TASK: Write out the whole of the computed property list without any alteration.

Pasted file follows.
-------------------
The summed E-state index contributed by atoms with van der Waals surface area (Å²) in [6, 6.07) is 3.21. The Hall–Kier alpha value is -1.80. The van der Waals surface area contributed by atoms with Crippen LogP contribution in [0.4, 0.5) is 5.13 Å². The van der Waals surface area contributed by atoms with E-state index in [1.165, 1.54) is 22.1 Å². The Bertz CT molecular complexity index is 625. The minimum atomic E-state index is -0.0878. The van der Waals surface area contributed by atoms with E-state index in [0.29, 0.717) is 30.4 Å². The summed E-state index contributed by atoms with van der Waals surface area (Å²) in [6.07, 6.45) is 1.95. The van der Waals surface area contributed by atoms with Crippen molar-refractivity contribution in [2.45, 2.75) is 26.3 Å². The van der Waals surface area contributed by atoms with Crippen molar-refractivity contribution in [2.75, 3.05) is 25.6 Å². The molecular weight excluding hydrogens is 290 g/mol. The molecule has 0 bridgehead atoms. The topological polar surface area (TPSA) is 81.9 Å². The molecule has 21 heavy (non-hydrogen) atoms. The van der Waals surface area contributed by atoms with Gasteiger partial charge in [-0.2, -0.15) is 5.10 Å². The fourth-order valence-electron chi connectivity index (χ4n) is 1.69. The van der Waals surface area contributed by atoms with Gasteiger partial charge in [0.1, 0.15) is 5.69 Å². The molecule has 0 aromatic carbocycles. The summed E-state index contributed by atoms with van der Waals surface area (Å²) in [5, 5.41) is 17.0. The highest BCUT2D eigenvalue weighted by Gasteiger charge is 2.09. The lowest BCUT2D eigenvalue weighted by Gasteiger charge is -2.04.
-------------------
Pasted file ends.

The summed E-state index contributed by atoms with van der Waals surface area (Å²) in [6, 6.07) is 3.21. The Hall–Kier alpha value is -1.80. The van der Waals surface area contributed by atoms with Crippen LogP contribution in [0.4, 0.5) is 5.13 Å². The van der Waals surface area contributed by atoms with E-state index in [1.165, 1.54) is 22.1 Å². The Bertz CT molecular complexity index is 625. The minimum atomic E-state index is -0.0878. The van der Waals surface area contributed by atoms with E-state index in [0.29, 0.717) is 30.4 Å². The summed E-state index contributed by atoms with van der Waals surface area (Å²) in [6.07, 6.45) is 1.95. The van der Waals surface area contributed by atoms with Crippen molar-refractivity contribution in [2.45, 2.75) is 26.3 Å². The van der Waals surface area contributed by atoms with Crippen molar-refractivity contribution in [2.75, 3.05) is 25.6 Å². The molecular weight excluding hydrogens is 290 g/mol. The molecule has 0 bridgehead atoms. The topological polar surface area (TPSA) is 81.9 Å². The molecule has 21 heavy (non-hydrogen) atoms. The van der Waals surface area contributed by atoms with Gasteiger partial charge in [-0.2, -0.15) is 5.10 Å². The fourth-order valence-electron chi connectivity index (χ4n) is 1.69. The van der Waals surface area contributed by atoms with Gasteiger partial charge in [0.1, 0.15) is 5.69 Å². The molecule has 0 aromatic carbocycles. The summed E-state index contributed by atoms with van der Waals surface area (Å²) in [5, 5.41) is 17.0. The highest BCUT2D eigenvalue weighted by Gasteiger charge is 2.09. The lowest BCUT2D eigenvalue weighted by Gasteiger charge is -2.04.